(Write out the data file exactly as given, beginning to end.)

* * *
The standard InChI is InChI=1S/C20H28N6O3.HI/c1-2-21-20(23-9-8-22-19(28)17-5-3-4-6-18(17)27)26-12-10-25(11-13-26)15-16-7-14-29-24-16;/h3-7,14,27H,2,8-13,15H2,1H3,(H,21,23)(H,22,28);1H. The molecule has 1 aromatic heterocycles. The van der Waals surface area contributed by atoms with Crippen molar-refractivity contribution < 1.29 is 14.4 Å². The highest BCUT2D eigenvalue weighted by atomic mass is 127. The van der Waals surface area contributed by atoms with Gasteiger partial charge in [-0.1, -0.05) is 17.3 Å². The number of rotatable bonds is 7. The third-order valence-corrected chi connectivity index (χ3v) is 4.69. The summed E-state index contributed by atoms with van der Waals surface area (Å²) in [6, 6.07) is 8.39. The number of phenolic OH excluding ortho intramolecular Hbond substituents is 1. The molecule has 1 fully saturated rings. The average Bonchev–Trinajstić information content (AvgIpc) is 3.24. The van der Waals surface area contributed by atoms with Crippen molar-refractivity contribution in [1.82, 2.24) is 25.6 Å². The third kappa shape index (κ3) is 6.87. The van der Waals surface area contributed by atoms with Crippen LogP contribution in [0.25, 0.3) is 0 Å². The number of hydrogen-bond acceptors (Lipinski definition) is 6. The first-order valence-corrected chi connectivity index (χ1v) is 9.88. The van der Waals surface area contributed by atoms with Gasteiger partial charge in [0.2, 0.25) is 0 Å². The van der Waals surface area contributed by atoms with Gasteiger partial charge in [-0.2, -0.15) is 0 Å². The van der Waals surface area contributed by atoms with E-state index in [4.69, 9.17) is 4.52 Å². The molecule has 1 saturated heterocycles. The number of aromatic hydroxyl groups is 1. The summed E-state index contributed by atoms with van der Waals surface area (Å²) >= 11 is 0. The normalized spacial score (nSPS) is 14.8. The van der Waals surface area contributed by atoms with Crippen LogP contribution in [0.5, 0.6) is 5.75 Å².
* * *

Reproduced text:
The standard InChI is InChI=1S/C20H28N6O3.HI/c1-2-21-20(23-9-8-22-19(28)17-5-3-4-6-18(17)27)26-12-10-25(11-13-26)15-16-7-14-29-24-16;/h3-7,14,27H,2,8-13,15H2,1H3,(H,21,23)(H,22,28);1H. The molecule has 1 aromatic heterocycles. The van der Waals surface area contributed by atoms with Crippen molar-refractivity contribution < 1.29 is 14.4 Å². The highest BCUT2D eigenvalue weighted by atomic mass is 127. The van der Waals surface area contributed by atoms with Gasteiger partial charge in [-0.1, -0.05) is 17.3 Å². The number of rotatable bonds is 7. The third-order valence-corrected chi connectivity index (χ3v) is 4.69. The summed E-state index contributed by atoms with van der Waals surface area (Å²) in [6, 6.07) is 8.39. The number of phenolic OH excluding ortho intramolecular Hbond substituents is 1. The molecule has 1 fully saturated rings. The average Bonchev–Trinajstić information content (AvgIpc) is 3.24. The van der Waals surface area contributed by atoms with Crippen molar-refractivity contribution in [1.82, 2.24) is 25.6 Å². The third kappa shape index (κ3) is 6.87. The van der Waals surface area contributed by atoms with Crippen LogP contribution in [0.25, 0.3) is 0 Å². The number of hydrogen-bond acceptors (Lipinski definition) is 6. The first-order valence-corrected chi connectivity index (χ1v) is 9.88. The van der Waals surface area contributed by atoms with Gasteiger partial charge in [0.2, 0.25) is 0 Å². The van der Waals surface area contributed by atoms with Gasteiger partial charge in [-0.2, -0.15) is 0 Å². The van der Waals surface area contributed by atoms with E-state index in [4.69, 9.17) is 4.52 Å². The molecule has 1 saturated heterocycles. The number of aromatic hydroxyl groups is 1. The summed E-state index contributed by atoms with van der Waals surface area (Å²) >= 11 is 0. The normalized spacial score (nSPS) is 14.8. The van der Waals surface area contributed by atoms with Crippen LogP contribution in [0.5, 0.6) is 5.75 Å².